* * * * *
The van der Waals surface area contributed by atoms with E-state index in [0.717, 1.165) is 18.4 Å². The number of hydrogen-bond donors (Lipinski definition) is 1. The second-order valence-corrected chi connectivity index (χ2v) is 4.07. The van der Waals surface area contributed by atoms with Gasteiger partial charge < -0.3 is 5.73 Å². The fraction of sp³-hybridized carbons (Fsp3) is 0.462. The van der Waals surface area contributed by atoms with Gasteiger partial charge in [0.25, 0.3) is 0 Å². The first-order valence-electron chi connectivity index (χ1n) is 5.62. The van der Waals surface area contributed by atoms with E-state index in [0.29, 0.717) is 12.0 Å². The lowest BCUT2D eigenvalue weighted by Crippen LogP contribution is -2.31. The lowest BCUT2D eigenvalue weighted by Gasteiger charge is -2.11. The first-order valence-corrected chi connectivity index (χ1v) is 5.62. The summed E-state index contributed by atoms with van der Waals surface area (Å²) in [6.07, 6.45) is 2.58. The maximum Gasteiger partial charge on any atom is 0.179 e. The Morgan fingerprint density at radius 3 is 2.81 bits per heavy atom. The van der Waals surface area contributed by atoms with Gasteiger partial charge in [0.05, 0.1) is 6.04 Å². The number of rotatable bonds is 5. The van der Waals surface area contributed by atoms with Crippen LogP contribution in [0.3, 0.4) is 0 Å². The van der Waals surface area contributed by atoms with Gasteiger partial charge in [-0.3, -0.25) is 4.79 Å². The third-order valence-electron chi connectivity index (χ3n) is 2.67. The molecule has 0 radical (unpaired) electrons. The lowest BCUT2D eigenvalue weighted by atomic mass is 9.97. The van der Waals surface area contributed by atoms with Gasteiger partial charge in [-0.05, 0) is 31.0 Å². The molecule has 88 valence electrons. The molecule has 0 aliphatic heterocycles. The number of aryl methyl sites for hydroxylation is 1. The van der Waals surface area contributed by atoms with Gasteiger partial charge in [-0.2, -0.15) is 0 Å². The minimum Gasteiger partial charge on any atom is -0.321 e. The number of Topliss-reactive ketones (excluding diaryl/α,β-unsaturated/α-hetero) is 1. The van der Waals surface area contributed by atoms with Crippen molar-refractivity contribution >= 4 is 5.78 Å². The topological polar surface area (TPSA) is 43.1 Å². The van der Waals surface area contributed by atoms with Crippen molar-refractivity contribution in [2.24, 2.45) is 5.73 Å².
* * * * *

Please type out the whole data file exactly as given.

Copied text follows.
The van der Waals surface area contributed by atoms with E-state index in [0.717, 1.165) is 18.4 Å². The number of hydrogen-bond donors (Lipinski definition) is 1. The second-order valence-corrected chi connectivity index (χ2v) is 4.07. The van der Waals surface area contributed by atoms with Gasteiger partial charge < -0.3 is 5.73 Å². The fraction of sp³-hybridized carbons (Fsp3) is 0.462. The van der Waals surface area contributed by atoms with Gasteiger partial charge in [0.25, 0.3) is 0 Å². The first-order valence-electron chi connectivity index (χ1n) is 5.62. The van der Waals surface area contributed by atoms with E-state index in [0.29, 0.717) is 12.0 Å². The lowest BCUT2D eigenvalue weighted by Crippen LogP contribution is -2.31. The lowest BCUT2D eigenvalue weighted by Gasteiger charge is -2.11. The first-order valence-corrected chi connectivity index (χ1v) is 5.62. The summed E-state index contributed by atoms with van der Waals surface area (Å²) in [6.07, 6.45) is 2.58. The maximum Gasteiger partial charge on any atom is 0.179 e. The Morgan fingerprint density at radius 3 is 2.81 bits per heavy atom. The van der Waals surface area contributed by atoms with Gasteiger partial charge in [0.05, 0.1) is 6.04 Å². The number of rotatable bonds is 5. The van der Waals surface area contributed by atoms with Crippen LogP contribution in [0.3, 0.4) is 0 Å². The van der Waals surface area contributed by atoms with Gasteiger partial charge in [-0.3, -0.25) is 4.79 Å². The third-order valence-electron chi connectivity index (χ3n) is 2.67. The molecule has 0 radical (unpaired) electrons. The lowest BCUT2D eigenvalue weighted by atomic mass is 9.97. The van der Waals surface area contributed by atoms with Gasteiger partial charge in [-0.05, 0) is 31.0 Å². The molecule has 88 valence electrons. The molecule has 0 aliphatic heterocycles. The number of aryl methyl sites for hydroxylation is 1. The van der Waals surface area contributed by atoms with Gasteiger partial charge in [-0.2, -0.15) is 0 Å². The minimum Gasteiger partial charge on any atom is -0.321 e. The number of Topliss-reactive ketones (excluding diaryl/α,β-unsaturated/α-hetero) is 1. The van der Waals surface area contributed by atoms with Crippen molar-refractivity contribution >= 4 is 5.78 Å². The topological polar surface area (TPSA) is 43.1 Å². The van der Waals surface area contributed by atoms with Crippen molar-refractivity contribution in [2.24, 2.45) is 5.73 Å².